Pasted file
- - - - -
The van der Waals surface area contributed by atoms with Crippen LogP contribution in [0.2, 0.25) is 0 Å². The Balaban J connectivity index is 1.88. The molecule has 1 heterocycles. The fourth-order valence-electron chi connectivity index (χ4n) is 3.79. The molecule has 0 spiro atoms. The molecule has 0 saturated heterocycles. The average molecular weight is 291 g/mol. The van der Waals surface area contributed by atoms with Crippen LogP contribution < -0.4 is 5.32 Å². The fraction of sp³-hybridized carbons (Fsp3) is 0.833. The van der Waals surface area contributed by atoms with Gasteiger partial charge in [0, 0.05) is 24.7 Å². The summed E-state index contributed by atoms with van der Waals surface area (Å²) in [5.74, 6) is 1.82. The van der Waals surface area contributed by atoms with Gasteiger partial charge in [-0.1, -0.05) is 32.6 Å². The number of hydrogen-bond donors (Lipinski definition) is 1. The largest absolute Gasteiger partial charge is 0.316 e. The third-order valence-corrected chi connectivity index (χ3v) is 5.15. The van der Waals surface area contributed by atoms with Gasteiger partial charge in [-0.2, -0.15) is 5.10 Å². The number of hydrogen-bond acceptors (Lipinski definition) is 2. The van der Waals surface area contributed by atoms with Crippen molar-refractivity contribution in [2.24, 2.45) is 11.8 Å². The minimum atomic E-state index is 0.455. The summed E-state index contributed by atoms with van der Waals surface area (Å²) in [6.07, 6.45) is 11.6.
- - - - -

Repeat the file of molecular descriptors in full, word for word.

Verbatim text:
The van der Waals surface area contributed by atoms with Crippen LogP contribution in [0.2, 0.25) is 0 Å². The Balaban J connectivity index is 1.88. The molecule has 1 heterocycles. The fourth-order valence-electron chi connectivity index (χ4n) is 3.79. The molecule has 0 spiro atoms. The molecule has 0 saturated heterocycles. The average molecular weight is 291 g/mol. The van der Waals surface area contributed by atoms with Crippen LogP contribution < -0.4 is 5.32 Å². The fraction of sp³-hybridized carbons (Fsp3) is 0.833. The van der Waals surface area contributed by atoms with Gasteiger partial charge in [0, 0.05) is 24.7 Å². The summed E-state index contributed by atoms with van der Waals surface area (Å²) in [5.74, 6) is 1.82. The van der Waals surface area contributed by atoms with Gasteiger partial charge in [-0.1, -0.05) is 32.6 Å². The number of hydrogen-bond donors (Lipinski definition) is 1. The largest absolute Gasteiger partial charge is 0.316 e. The third-order valence-corrected chi connectivity index (χ3v) is 5.15. The van der Waals surface area contributed by atoms with Gasteiger partial charge in [-0.2, -0.15) is 5.10 Å². The number of hydrogen-bond acceptors (Lipinski definition) is 2. The van der Waals surface area contributed by atoms with Crippen molar-refractivity contribution in [2.24, 2.45) is 11.8 Å². The minimum atomic E-state index is 0.455. The summed E-state index contributed by atoms with van der Waals surface area (Å²) in [6.07, 6.45) is 11.6.